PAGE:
As Karen Bachmann, director and curator of the Timmins Museum notes, it’s up to each community to decide what constitutes a historic building worth preserving. One address in this northern Ontario community is currently receiving the royal treatment as crews from BRC Restoration of Concord renew its limestone-clad building envelope.
The Service Canada Centre located on Cedar Street is only about 60 years old but represents a significant example of the government buildings erected through the middle of the last century.
"It was built in the late 1950s as a post office to replace the previous one built in 1938," says Bachmann. "They needed more room to handle home delivery, but even that building proved to be too small."
The building continued to serve various federal functions and currently acts as a community touchpoint for dozens of federal programs.
The property is managed on behalf of Public Works and Government Services Canada by Brookfield Global Integrated Solutions, which solicited bids for the building envelope contract in summer 2016.
"In more southern Canadian climates, the problems with limestone are most often caused by moisture and the freeze-thaw cycle," says BRC Restoration vice-president, Arran Brannigan.
"In Timmins, it is relatively dry and the winters are consistently cold. The problem here is that the supports for the building envelope are made of untreated black steel that can rust when exposed to even trace amounts of moisture. As the metal oxidizes it can begin to put pressure on the limestone cladding — a process known as jacking."
BRC was devised as a one-stop shop for building envelope work, so crews are skilled in concrete and masonry restoration, metalwork and scaffold system erection. All of the construction work on the project is self-sourced.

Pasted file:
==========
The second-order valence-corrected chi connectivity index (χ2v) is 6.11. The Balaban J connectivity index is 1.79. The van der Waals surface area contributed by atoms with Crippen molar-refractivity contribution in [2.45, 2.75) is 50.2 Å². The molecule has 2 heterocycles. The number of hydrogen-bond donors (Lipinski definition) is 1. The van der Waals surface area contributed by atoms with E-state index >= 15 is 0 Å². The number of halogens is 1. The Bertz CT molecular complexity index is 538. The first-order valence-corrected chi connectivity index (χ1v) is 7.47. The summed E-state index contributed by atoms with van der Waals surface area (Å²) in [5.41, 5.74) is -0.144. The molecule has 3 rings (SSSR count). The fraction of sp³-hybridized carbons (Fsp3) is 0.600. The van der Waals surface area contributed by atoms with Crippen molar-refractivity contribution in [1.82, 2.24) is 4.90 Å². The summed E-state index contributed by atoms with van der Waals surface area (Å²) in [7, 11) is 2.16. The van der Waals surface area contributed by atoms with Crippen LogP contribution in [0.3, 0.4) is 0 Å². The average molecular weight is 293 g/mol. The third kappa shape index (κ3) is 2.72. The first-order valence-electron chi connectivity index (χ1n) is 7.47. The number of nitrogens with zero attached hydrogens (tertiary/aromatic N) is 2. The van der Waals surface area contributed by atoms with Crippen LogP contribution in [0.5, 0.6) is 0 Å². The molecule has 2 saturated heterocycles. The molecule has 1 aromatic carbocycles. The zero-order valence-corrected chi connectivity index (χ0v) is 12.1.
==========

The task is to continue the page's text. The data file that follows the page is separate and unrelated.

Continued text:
The engineering consultant on the project is Fishburn Sheridan & Associates Ltd. of Ottawa.
The building stands about 40 feet tall. Under the project, the contractor is required to remove each Indiana limestone panel on two elevations and then replace all of the lintels and shelf angles. All newly installed steel must be corrosion resistant, conforming with current building codes. The underlying concrete substrate is also undergoing restoration.
"The limestone itself is holding up very well," says Brannigan. "The damage seems limited to the places where it interfaces with the metal. We haven’t had to replace any panels, which we’re currently patching or repairing using matching stone repair products."
While Indiana limestone is still available, it must be ordered from the quarry in Indiana where it was first acquired, in order for stone faces to match.
"We’re also placing a semi-permeable air-vapour barrier between the limestone cladding and the masonry and concrete substrate," says Brannigan. "There’s a barrier that was installed in the interior of the building, but the proper way to install it is from the outside — and it’s currently non-existent."
Construction began on the building in September 2016 and has provided work for as many as a dozen BRC employees.
In the dead of winter, temperatures have dropped to as low as -30 C during work shifts.
"It actually got pretty cold right from the time we got there in the fall," says Brannigan.
The anticipated completion date for the project is summer 2017.
"When this building was constructed, the solid limestone facing was probably symbolic of a strong and permanent presence of the federal government in a city that was fairly young," says Brannigan. "It would have stood out then, and with the work we’re completing, it can continue to stand out for decades to come."